Cape Town - Cape Town isn't the only city with water problems.
Water scarcity and resource mismanagement is a worldwide problem and many studies point towards global fresh water demand exceeding supply in the near future. BBC reports that UN-projections predict that we will exceed supply by 40% in 2030, and points towards factors like overpopulation and climate change as the cause.
SEE: #CapeWaterCrisis: Cape Town wins bid to three major conferences on water, hygiene and sanitation
And it's not only cities in developing countries that are facing uncertain water futures. London, Tokyo and Miami have also been included on the list of top cities likely to run out of water, citing lack of rainfall, seawater contamination of aquifers and population growth that push beyond the cities' capacities.
Here are the 9 cities likely to face a water crisis like Cape Town in the future, according to BBC:
São Paulo, Brazil
The South American city faced a similar situation to Cape Town in 2015, when they faced their worst drought in 80 years, causing looting of water trucks after the reservoir dropped below 4% capacity. The drought officially ended in 2016, but low reservoir numbers in 2017 may point to another crisis in the future. The city's utility chief also told The Guardian that deforestation of the Amazon is also disrupting the natural flow of the city's water source.
ALSO SEE: #CapeWaterCrisis: Day Zero has been moved, now what?
The Nile is one of the most famous rivers in the world, and is the source of life for Egypt. However, pollution from urban and agricultural sources have dirtied the Nile to dangerous levels, and rains have dwindled over the years. Increased populations have also drained the river beyond its abilities, and citizens' health has come at risk because of the hazardous waste entering the river.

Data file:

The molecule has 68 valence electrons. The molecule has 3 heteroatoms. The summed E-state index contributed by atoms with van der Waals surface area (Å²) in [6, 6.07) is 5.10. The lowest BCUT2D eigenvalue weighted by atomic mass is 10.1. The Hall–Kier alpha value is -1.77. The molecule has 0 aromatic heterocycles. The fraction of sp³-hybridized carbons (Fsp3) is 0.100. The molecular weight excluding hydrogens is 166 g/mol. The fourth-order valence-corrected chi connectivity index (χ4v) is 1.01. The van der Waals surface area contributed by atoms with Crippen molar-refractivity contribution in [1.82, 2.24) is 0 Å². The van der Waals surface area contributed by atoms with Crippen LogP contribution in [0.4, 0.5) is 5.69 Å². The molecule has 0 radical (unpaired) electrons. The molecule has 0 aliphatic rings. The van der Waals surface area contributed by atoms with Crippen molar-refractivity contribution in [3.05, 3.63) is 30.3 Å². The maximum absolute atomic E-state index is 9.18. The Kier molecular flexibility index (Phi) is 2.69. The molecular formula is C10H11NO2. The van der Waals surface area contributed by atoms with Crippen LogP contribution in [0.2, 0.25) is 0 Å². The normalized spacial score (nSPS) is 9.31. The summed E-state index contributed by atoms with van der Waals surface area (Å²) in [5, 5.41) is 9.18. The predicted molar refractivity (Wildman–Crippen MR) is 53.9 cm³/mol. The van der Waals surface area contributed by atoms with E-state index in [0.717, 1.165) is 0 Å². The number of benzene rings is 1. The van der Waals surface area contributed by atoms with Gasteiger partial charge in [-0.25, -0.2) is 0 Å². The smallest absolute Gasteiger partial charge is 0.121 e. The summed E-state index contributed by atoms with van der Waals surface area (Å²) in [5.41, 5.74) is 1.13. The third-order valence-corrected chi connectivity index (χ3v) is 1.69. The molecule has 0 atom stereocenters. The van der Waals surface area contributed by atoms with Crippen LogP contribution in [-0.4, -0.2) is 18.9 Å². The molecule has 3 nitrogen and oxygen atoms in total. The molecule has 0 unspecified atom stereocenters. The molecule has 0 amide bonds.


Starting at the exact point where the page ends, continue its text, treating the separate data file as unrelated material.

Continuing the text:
Rising seawater levels threaten the water supply of this coastal American city, all because of a swamp draining project that's made Miami's aquifer susceptible to seawater contamination. Last year the state was declared as having the worst quality water in the US, especially failing to detect and report contaminated drinking water on the whole, according to a study conducted by the country's Natural Resources Defense Council.
SEE: #CapeWaterCrisis: Leading SA hotel group builds its own desalination plant
Mexico City, Mexico
The city has already sort of hit their own version of Day Zero, with taps being switched off for certain times of the day for a few hours for fifth of the population. Just less than half of its water is imported and struggles to recycle water, and the constant deep drilling for more water has weakened the foundation of Mexico City, causing it to slowly sink within itself. New York Times posits that in some places it sinks 9 inches a year.
China has one of the biggest populations in the world, but not enough freshwater for its thirsty masses. According to Earth & Space Science News Beijing's population is set to reach 50 million by 2050, and at the moment there's only 100 cubic metres of water available per person per year. Besides pollution, the reserves have also declined over the years, though the government has put projects in place to try and prevent water running out.
SEE: #CapeWaterCrisis: 'Rightsizing' may be a benefit, but expect a spike in wine prices
This city has seen a massive spike in property development and its infrastructure is in dire need of an upgrade. Most of its lakes do not have potable water, unsuitable for human consumption, although The Hindu reports that its water board boasted that there will be no water shortage for its upcoming summer, if managed properly.
With its constant rainy weather, one doesn't really see a UK city falling into a water crisis, but the city's water infrastructure can only handle so many people. The Greater London Authority predicts that this could become serious in 2040 as the city is ever-expanding.
Not everyone in Jakarta has access to piped water, leading to drainage of its underground water through illegal pits, and the high density of built infrastructure makes it difficult for rainwater to filter back down to the aquifer. Residents also spend around R130 a month on just boiling water so that they're able to drink, which is a heavy burden on the poor.
ALSO SEE: #CapeWaterCrisis: Pool damage headaches uncovered
Although it may not seem a likely candidate for a water crisis, the Japanese city's problem is that it gets a lot of rain in a short space of time, and thus capturing the water and storing it becomes vital. If one rainy season doesn't get as much rain as is expected, its 30 million residents could face a serious problem.
Plan your trip: